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The Division of Labor, Coordination Costs and the Growth of Government

The paper develops a dynamic, general equilibrium model of specialization-driven growth in which the private cost of coordinating among specialists is a function of public expenditure on physical and institutional infrastructure. Growth is characterized by endogenous increases in labor specialization, the capital-labor ratio, coordination costs, market size, and the interdependence of economic agents. In addition, model provides an explanation for a frequently ignored stylized fact of economic growth, the secular rise of government's share of output, in terms of the economic role of the government.

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Paper provided by Department of Economics, SUNY-Oswego in its series Departmental Working Papers with number 199803.

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Length: 45 pages
Date of creation: 01 Dec 1998
Date of revision: 01 Dec 1998
Handle: RePEc:nyo:oswaaa:199803
Contact details of provider: Postal: Department of Economics, SUNY-Oswego, Oswego, NY 13126, U.S.
Phone: 315-312-2175
Fax: 315-312-5444
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  1. Barro, Robert J., 1990. "Government Spending in a Simple Model of Endogeneous Growth," Scholarly Articles 3451296, Harvard University Department of Economics.
  2. Young, Allyn A., 1928. "Increasing Returns and Economic Progress," History of Economic Thought Articles, McMaster University Archive for the History of Economic Thought, vol. 38, pages 527-542.
  3. Rosen, Sherwin, 1983. "Specialization and Human Capital," Journal of Labor Economics, University of Chicago Press, vol. 1(1), pages 43-49, January.
  4. Karl Shell, 2010. "Toward A Theory of Inventive Activity and Capital Accumulation," Levine's Working Paper Archive 1407, David K. Levine.
  5. Paul M Romer, 1999. "Increasing Returns and Long-Run Growth," Levine's Working Paper Archive 2232, David K. Levine.
  6. Becker, G.S. & Murphy, K.M., 1991. "The Division of Labor, Coordination Costs, and Knowledge," University of Chicago - Economics Research Center 92-5, Chicago - Economics Research Center.
  7. Gary S. Becker & Kevin M. Murphy & Robert Tamura, 1994. "Human Capital, Fertility, and Economic Growth," NBER Chapters, in: Human Capital: A Theoretical and Empirical Analysis with Special Reference to Education (3rd Edition), pages 323-350 National Bureau of Economic Research, Inc.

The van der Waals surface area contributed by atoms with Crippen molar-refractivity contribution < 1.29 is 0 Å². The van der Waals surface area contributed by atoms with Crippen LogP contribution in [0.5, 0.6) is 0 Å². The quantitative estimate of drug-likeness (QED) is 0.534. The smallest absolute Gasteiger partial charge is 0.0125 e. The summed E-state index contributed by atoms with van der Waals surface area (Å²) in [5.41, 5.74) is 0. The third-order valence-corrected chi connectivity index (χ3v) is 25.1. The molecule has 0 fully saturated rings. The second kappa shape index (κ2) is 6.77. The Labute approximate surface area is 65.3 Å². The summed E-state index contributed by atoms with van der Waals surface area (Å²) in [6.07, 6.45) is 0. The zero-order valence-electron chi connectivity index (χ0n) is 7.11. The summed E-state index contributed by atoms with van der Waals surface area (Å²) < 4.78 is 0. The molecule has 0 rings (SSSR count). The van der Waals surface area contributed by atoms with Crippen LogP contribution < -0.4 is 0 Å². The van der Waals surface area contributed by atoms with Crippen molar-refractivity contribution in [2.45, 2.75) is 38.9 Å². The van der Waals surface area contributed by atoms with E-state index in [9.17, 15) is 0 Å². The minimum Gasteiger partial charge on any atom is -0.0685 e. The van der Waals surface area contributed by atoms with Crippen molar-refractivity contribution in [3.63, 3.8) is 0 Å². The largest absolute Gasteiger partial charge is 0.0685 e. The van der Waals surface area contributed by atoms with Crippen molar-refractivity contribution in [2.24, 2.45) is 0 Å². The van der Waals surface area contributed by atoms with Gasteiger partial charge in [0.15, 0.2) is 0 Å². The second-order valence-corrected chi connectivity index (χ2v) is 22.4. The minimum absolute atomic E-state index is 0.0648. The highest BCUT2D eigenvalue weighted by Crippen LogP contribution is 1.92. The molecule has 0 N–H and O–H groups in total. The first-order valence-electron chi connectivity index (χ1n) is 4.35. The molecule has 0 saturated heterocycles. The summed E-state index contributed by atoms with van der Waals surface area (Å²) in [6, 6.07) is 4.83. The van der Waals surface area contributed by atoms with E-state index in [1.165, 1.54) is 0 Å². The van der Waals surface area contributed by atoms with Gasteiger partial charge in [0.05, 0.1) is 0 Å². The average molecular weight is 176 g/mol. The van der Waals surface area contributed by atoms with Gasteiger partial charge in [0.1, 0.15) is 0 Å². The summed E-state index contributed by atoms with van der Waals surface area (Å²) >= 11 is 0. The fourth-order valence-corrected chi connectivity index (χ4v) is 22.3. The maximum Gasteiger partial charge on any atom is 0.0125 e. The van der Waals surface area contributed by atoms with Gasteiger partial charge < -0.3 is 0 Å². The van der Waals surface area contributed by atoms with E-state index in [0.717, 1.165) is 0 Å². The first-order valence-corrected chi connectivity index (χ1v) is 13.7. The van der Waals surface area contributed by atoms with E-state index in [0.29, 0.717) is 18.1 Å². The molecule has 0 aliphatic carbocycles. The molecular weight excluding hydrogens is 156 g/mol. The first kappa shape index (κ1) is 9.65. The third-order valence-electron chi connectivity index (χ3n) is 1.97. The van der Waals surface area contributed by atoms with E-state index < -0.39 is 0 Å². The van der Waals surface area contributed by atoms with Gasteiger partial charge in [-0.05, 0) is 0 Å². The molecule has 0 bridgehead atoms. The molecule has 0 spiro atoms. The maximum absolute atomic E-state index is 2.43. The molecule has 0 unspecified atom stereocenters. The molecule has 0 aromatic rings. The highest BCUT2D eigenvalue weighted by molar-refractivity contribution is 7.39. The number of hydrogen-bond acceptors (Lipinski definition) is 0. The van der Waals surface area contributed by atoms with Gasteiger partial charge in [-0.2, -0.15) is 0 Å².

8. Sala-i-Martin, Xavier, 1995. "The Classical Approach to Convergence Analysis," CEPR Discussion Papers 1254, C.E.P.R. Discussion Papers.
  9. Yang, Xiaokai & Borland, Jeff, 1991. "A Microeconomic Mechanism for Economic Growth," Journal of Political Economy, University of Chicago Press, vol. 99(3), pages 460-82, June.
  10. Danny Quah, 1996. "Twin peaks : growth and convergence in models of distribution dynamics," LSE Research Online Documents on Economics 2278, London School of Economics and Political Science, LSE Library.
  11. Baumgardner, James R, 1988. "The Division of Labor, Local Markets, and Worker Organization," Journal of Political Economy, University of Chicago Press, vol. 96(3), pages 509-27, June.
  12. Quah, Danny, 1996. "Twin Peaks: Growth and Convergence in Models of Distribution Dynamics," CEPR Discussion Papers 1355, C.E.P.R. Discussion Papers.
  13. repec:tpr:qjecon:v:107:y:1992:i:2:p:407-37 is not listed on IDEAS
  14. Danny Quah, 1996. "Twin Peaks: Growth and Convergence in Models of Distribution Dynamics," CEP Discussion Papers dp0280, Centre for Economic Performance, LSE.
  15. Kim, Sunwoong, 1989. "Labor Specialization and the Extent of the Market," Journal of Political Economy, University of Chicago Press, vol. 97(3), pages 692-705, June.
  16. Lucas, Robert Jr., 1988. "On the mechanics of economic development," Journal of Monetary Economics, Elsevier, vol. 22(1), pages 3-42, July.
  17. Yang, X., 1988. "Development, Structural Changes, And Urbanization," Papers 575, Yale - Economic Growth Center.
  18. Barzel, Yoram & Yu, Ben T, 1984. "The Effect of the Utilization Rate on the Division of Labor," Economic Inquiry, Western Economic Association International, vol. 22(1), pages 18-27, January.
  19. N. Gregory Mankiw & David Romer & David N. Weil, 1990. "A Contribution to the Empirics of Economic Growth," NBER Working Papers 3541, National Bureau of Economic Research, Inc.
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